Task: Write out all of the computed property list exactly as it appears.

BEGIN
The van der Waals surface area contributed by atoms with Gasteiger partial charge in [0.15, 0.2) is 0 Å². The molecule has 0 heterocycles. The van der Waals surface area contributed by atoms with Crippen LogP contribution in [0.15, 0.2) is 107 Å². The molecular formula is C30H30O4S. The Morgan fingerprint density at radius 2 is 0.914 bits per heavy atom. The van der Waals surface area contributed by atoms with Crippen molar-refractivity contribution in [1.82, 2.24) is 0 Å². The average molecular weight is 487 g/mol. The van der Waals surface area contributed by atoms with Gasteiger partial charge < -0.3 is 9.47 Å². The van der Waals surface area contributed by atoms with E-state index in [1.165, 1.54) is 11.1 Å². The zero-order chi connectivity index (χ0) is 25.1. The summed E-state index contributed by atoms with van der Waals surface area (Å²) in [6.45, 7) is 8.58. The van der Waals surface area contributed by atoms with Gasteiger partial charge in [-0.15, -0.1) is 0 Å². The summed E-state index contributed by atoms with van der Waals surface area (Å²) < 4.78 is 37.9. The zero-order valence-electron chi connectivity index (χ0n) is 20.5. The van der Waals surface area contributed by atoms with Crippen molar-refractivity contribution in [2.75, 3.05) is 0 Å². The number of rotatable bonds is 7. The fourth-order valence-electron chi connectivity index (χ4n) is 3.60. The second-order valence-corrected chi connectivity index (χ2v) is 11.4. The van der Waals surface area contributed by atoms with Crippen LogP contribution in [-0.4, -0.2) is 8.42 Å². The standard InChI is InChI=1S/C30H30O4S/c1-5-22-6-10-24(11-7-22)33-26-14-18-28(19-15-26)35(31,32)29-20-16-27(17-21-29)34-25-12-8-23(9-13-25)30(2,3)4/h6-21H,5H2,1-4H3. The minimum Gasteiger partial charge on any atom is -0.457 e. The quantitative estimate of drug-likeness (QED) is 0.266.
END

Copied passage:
The van der Waals surface area contributed by atoms with Gasteiger partial charge in [0.15, 0.2) is 0 Å². The molecule has 0 heterocycles. The van der Waals surface area contributed by atoms with Crippen LogP contribution in [0.15, 0.2) is 107 Å². The molecular formula is C30H30O4S. The Morgan fingerprint density at radius 2 is 0.914 bits per heavy atom. The van der Waals surface area contributed by atoms with Crippen molar-refractivity contribution in [1.82, 2.24) is 0 Å². The average molecular weight is 487 g/mol. The van der Waals surface area contributed by atoms with Gasteiger partial charge < -0.3 is 9.47 Å². The van der Waals surface area contributed by atoms with E-state index in [1.165, 1.54) is 11.1 Å². The zero-order chi connectivity index (χ0) is 25.1. The summed E-state index contributed by atoms with van der Waals surface area (Å²) in [6.45, 7) is 8.58. The van der Waals surface area contributed by atoms with Gasteiger partial charge in [-0.15, -0.1) is 0 Å². The summed E-state index contributed by atoms with van der Waals surface area (Å²) < 4.78 is 37.9. The zero-order valence-electron chi connectivity index (χ0n) is 20.5. The van der Waals surface area contributed by atoms with Crippen molar-refractivity contribution in [2.75, 3.05) is 0 Å². The number of rotatable bonds is 7. The fourth-order valence-electron chi connectivity index (χ4n) is 3.60. The second-order valence-corrected chi connectivity index (χ2v) is 11.4. The van der Waals surface area contributed by atoms with Crippen LogP contribution in [-0.4, -0.2) is 8.42 Å². The standard InChI is InChI=1S/C30H30O4S/c1-5-22-6-10-24(11-7-22)33-26-14-18-28(19-15-26)35(31,32)29-20-16-27(17-21-29)34-25-12-8-23(9-13-25)30(2,3)4/h6-21H,5H2,1-4H3. The minimum Gasteiger partial charge on any atom is -0.457 e. The quantitative estimate of drug-likeness (QED) is 0.266.